It was Transport Question Time at City Hall this week: the 25 London Assembly members’ monthly-ish check up on the chair and the commissioner of Transport for London — Boris Johnson and Peter Hendy respectively.  If you’re as big a loser as me, you’ll want to watch it here.  Alternatively, London Reconnections can usually be relied upon to post a report (but haven’t yet).

The fun bit starts at 38 minutes, where Jenny Jones (one of two Green AMs, and regular at Critical Mass) asks Boris what he is going to do in order to reach his (depressingly unambitious) target of five percent share for cycling by 2026, given that his existing flagship “cycle revolution” schemes — bike hire and “superhighways” — are only projected to generate 180,000 of the 1 million additional daily journeys that are needed to hit the target.  Jones is particularly interested in the Mayor’s ideas for the outer boroughs, whose modal share is especially low.  (Boris did, after all, campaign on a platform of ending Ken’s obsession with Zone 1.)

(Lets leave aside for now the fact that it is dubious whether bike hire will hit its 40,000 target, and there is absolutely no chance of “superhighways” creating their target 140,000 additional journeys, unless they are radically redesigned — so we shouldn’t be letting the Mayor get away with those 180,000 made up journeys.)

The Mayor’s waffling non-answer and farcical performance was a great insight into just how committed he is to a “cycling revolution”.  These are the fantastic initiatives that the Mayor thinks will more than double the modal share for cycling in London (my lazy paraphrasing — except #3: he really did say that):

  1. “More Sheffield Stands.”  Thanks.  Not having convenient parking can indeed be very annoying.  Just ask anybody: why don’t you cycle in London? “Oh, I’d love to, but there just aren’t enough Sheffield Stands.”
  2. “Waffle waffle erm, Biking uh Boroughs, mumble rarh, Bogota.”  [At this point the chair tells the Mayor off for wasting everyone’s time.]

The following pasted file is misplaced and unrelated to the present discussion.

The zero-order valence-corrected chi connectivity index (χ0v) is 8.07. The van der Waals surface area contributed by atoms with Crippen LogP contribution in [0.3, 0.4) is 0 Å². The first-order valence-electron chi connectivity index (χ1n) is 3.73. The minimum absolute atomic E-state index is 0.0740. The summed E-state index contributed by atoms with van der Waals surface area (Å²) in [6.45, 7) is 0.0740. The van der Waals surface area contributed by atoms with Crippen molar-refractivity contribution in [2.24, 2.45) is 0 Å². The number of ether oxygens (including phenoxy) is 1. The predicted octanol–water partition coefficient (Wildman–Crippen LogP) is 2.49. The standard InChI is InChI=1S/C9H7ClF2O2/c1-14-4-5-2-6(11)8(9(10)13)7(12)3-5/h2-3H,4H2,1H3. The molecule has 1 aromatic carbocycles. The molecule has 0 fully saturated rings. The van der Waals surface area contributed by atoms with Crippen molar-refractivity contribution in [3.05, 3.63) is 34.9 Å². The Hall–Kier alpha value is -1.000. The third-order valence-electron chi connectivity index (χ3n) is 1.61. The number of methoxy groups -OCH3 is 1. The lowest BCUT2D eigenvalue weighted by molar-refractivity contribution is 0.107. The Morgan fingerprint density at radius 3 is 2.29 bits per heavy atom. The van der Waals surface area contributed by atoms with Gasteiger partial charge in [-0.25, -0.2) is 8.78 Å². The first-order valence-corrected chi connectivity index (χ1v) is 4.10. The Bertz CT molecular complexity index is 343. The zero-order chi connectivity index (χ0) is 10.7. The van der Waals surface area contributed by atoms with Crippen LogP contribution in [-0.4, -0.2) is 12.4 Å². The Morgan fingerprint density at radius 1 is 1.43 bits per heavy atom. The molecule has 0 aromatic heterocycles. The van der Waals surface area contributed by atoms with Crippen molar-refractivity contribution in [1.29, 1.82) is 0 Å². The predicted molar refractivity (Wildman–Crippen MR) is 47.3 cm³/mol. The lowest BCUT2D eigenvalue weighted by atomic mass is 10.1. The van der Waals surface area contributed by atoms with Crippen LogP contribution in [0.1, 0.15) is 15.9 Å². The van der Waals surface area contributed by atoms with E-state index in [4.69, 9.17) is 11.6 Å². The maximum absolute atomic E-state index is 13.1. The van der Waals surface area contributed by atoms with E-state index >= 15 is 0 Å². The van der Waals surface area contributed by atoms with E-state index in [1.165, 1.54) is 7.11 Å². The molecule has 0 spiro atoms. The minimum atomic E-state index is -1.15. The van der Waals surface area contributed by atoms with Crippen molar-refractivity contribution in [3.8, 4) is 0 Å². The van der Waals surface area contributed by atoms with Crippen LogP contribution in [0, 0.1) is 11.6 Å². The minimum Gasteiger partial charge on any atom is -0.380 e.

3. “We want generally to see a London where motorists feel that they can find cyclists on any road.” Oh.  Right.  Hang on.  What?
  4. “Outer London Skyrides.”  After which everybody went home and put their bike back in the garage until next year.
  5. “Participatory activities.” No details on what these were, or how many hundred thousand cyclists they create.  Perhaps he means the guided bike rides on tube strike days?
  6. “Free cycle training.”  Doesn’t work.
  7. “Asked people to cycle or walk to school in Sutton.”  Looks like a very successful scheme: 85% of pupils walk to one school.  Walking is like cycling, right?  I’ll put them down as cyclists.  Close enough.
  8. “Thought about outer London bike hire, but decided it was too difficult.”

At one point during this list (I say “list”, it came out as an unstructured stream of straw-clutching) — just before we got to Skyrides, I think — Jenny interrupted the waffling to try at least to pin the Mayor down on one specific point (my paraphrasing from memory):

Jenny: Will you spend the £60 million needed to complete the London Cycle Network in the outer boroughs?

Boris: How much?

Jenny: £60 million

Boris: [derisive laugh quickly stifled] We’ve been doing skyrides…

When Jenny noted than none of these schemes had any chance of actually working, he replied that Jenny was — with all of the due respect, of course — talking “total and utter tripe.”  He was, he said, “doing an awful lot to try to encourage cycling.”

Let the ruling classes tremble at Boris Johnson’s cycling revolution.